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Editor's Note: In this two-part interview, ebizQ Contributing Editor Peter Schooff continues a wide-ranging conversation about BPM issues with Neil Ward-Dutton, co-founder and research director of MWD Advisors. Ward-Dutton, a regular contributor to the ebizQ Forum, is among Europe's best-known IT industry analysts. In Part I, the two discussed BPM business and technology tips and trends. Here, in Part II, Ward-Dutton shares insights and tips about process-improvement success and a peek at BPM’s possible future.



PS: What would you say are some of the key characteristics of companies successfully adopting BPM?

NWD: I already alluded to this a little [in Part I] because I was talking about recognition of the fact that there has to be some kind of organizational and cultural change involved. That's one of the big themes that we see.

But to get into some details, of the things that come up again and again and again, No. 1 would have to be having a collaborative approach between technology people—and they could be in-house, or they might be external contractors, or sometimes they may actually be both--and non-technical people—the people who have the problem. [Participants in the latter group could range from business analysts to sales- or marketing-team members to operations employees to HR employees.]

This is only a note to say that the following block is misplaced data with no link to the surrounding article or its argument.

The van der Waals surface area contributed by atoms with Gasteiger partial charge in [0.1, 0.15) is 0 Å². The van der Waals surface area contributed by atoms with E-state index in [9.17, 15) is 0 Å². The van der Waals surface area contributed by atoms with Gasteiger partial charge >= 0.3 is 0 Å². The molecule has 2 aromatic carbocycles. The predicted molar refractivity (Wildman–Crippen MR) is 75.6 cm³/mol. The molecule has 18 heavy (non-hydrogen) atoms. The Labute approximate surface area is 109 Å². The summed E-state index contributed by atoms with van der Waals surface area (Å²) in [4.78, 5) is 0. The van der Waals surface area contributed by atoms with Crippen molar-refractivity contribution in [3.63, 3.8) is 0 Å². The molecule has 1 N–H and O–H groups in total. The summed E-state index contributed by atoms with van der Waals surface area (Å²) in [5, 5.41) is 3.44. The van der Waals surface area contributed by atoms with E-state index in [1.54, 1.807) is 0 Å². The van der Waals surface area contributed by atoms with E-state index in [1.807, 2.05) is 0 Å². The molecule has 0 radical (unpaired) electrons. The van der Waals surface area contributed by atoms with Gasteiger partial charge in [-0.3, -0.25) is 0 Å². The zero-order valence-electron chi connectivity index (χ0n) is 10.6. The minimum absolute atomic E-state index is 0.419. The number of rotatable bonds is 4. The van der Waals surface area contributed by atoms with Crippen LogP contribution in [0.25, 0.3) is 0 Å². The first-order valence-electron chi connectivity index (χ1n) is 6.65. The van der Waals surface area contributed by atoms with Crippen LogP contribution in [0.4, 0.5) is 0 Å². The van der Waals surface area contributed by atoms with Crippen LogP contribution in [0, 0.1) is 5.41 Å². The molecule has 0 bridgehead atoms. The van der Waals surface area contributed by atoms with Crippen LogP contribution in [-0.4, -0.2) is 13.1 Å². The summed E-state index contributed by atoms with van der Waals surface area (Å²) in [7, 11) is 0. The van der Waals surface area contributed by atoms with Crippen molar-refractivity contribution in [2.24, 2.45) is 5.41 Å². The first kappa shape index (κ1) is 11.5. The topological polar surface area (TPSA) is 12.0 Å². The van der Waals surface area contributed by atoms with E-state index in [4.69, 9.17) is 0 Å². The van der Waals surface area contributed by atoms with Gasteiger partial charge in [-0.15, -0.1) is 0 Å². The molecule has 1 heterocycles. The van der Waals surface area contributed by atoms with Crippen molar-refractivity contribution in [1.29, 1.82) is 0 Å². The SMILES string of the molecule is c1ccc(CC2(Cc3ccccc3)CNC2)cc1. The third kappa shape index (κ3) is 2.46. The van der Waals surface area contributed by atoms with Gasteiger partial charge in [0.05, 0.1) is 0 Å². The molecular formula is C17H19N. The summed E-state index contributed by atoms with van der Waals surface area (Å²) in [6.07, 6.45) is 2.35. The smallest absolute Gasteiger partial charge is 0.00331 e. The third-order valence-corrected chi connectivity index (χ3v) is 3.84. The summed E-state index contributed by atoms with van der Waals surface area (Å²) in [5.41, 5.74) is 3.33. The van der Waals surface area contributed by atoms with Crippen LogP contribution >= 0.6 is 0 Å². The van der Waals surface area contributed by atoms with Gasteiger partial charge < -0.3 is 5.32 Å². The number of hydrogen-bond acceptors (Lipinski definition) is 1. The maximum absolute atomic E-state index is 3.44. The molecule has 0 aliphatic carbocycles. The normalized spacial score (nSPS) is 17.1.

This is a collaborative exercise that brings people across the business-IT divide together in very close quarters. The people who really seem to make this stuff fly are the people who build integrated teams. In many cases, they physically co-locate them as they work. [The message is:] "This is a specific team. You guys are not sitting in your normal desks. You're going to go and sit somewhere else, and you're going to work together on this. It's not 'business and IT,' it's a project team that is solving a problem." That has—or seems to, anyway--have a massive effect on the outcome.

But that's not the only thing. Obviously, you have to have decent technology and tools, and you have to be prepared to put in the time to learn how to use them properly. It's also really important to have senior sponsorship, not because you're necessarily going to be spending huge megabucks, because you may not be—there are ways to get started in quite a modest way, financially. It's because to make real change, you're going to need to ruffle some feathers. Unless you have that senior sponsorship, it's difficult to make that happen, difficult to get all the right people to sign off on making those kinds of changes.

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